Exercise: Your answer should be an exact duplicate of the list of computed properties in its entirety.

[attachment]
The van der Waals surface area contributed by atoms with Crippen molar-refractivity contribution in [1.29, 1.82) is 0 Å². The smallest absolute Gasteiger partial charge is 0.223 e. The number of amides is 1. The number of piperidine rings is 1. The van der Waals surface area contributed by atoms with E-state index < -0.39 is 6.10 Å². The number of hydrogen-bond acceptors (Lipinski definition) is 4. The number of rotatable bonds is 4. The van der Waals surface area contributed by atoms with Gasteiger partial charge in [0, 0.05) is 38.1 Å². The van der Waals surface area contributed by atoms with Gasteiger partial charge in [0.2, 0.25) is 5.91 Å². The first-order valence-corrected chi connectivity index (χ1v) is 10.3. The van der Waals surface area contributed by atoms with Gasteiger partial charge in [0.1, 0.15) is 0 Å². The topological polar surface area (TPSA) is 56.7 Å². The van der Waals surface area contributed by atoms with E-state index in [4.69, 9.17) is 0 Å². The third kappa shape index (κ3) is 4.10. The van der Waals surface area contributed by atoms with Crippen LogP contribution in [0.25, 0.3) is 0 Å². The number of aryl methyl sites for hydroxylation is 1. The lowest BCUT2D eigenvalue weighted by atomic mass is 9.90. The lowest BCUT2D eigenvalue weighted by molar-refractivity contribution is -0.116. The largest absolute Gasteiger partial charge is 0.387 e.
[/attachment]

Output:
The van der Waals surface area contributed by atoms with Crippen molar-refractivity contribution in [1.29, 1.82) is 0 Å². The smallest absolute Gasteiger partial charge is 0.223 e. The number of amides is 1. The number of piperidine rings is 1. The van der Waals surface area contributed by atoms with E-state index < -0.39 is 6.10 Å². The number of hydrogen-bond acceptors (Lipinski definition) is 4. The number of rotatable bonds is 4. The van der Waals surface area contributed by atoms with Gasteiger partial charge in [0, 0.05) is 38.1 Å². The van der Waals surface area contributed by atoms with Gasteiger partial charge in [0.2, 0.25) is 5.91 Å². The first-order valence-corrected chi connectivity index (χ1v) is 10.3. The van der Waals surface area contributed by atoms with Gasteiger partial charge in [0.1, 0.15) is 0 Å². The topological polar surface area (TPSA) is 56.7 Å². The van der Waals surface area contributed by atoms with E-state index in [4.69, 9.17) is 0 Å². The third kappa shape index (κ3) is 4.10. The van der Waals surface area contributed by atoms with Crippen LogP contribution in [0.25, 0.3) is 0 Å². The number of aryl methyl sites for hydroxylation is 1. The lowest BCUT2D eigenvalue weighted by atomic mass is 9.90. The lowest BCUT2D eigenvalue weighted by molar-refractivity contribution is -0.116. The largest absolute Gasteiger partial charge is 0.387 e.